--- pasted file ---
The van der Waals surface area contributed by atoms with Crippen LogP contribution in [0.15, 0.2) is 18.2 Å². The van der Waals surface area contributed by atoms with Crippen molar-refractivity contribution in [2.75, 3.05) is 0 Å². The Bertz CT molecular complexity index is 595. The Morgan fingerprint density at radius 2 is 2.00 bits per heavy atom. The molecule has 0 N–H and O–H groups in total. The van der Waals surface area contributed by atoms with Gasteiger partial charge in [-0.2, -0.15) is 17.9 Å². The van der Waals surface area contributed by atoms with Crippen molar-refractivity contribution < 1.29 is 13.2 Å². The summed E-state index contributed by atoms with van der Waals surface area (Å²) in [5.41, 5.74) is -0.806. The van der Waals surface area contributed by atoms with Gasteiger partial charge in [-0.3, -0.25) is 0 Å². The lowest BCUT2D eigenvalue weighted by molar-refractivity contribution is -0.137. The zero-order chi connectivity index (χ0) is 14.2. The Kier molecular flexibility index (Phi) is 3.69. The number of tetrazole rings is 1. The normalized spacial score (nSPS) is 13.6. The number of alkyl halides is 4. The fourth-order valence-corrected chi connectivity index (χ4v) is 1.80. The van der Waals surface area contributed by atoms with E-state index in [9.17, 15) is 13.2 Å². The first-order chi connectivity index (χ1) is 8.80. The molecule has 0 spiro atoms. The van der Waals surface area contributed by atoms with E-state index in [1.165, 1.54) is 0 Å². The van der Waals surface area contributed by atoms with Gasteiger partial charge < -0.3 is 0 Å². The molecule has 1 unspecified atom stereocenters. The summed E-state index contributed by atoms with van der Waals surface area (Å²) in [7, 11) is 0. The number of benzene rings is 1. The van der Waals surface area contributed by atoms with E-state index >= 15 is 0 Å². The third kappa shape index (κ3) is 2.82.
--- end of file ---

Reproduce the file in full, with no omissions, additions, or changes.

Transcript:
The van der Waals surface area contributed by atoms with Crippen LogP contribution in [0.15, 0.2) is 18.2 Å². The van der Waals surface area contributed by atoms with Crippen molar-refractivity contribution in [2.75, 3.05) is 0 Å². The Bertz CT molecular complexity index is 595. The Morgan fingerprint density at radius 2 is 2.00 bits per heavy atom. The molecule has 0 N–H and O–H groups in total. The van der Waals surface area contributed by atoms with Gasteiger partial charge in [-0.2, -0.15) is 17.9 Å². The van der Waals surface area contributed by atoms with Crippen molar-refractivity contribution < 1.29 is 13.2 Å². The summed E-state index contributed by atoms with van der Waals surface area (Å²) in [5.41, 5.74) is -0.806. The van der Waals surface area contributed by atoms with Gasteiger partial charge in [-0.3, -0.25) is 0 Å². The lowest BCUT2D eigenvalue weighted by molar-refractivity contribution is -0.137. The zero-order chi connectivity index (χ0) is 14.2. The Kier molecular flexibility index (Phi) is 3.69. The number of tetrazole rings is 1. The normalized spacial score (nSPS) is 13.6. The number of alkyl halides is 4. The fourth-order valence-corrected chi connectivity index (χ4v) is 1.80. The van der Waals surface area contributed by atoms with E-state index in [9.17, 15) is 13.2 Å². The first-order chi connectivity index (χ1) is 8.80. The molecule has 0 spiro atoms. The van der Waals surface area contributed by atoms with E-state index in [1.165, 1.54) is 0 Å². The van der Waals surface area contributed by atoms with Gasteiger partial charge < -0.3 is 0 Å². The molecule has 1 unspecified atom stereocenters. The summed E-state index contributed by atoms with van der Waals surface area (Å²) in [7, 11) is 0. The number of benzene rings is 1. The van der Waals surface area contributed by atoms with E-state index >= 15 is 0 Å². The third kappa shape index (κ3) is 2.82.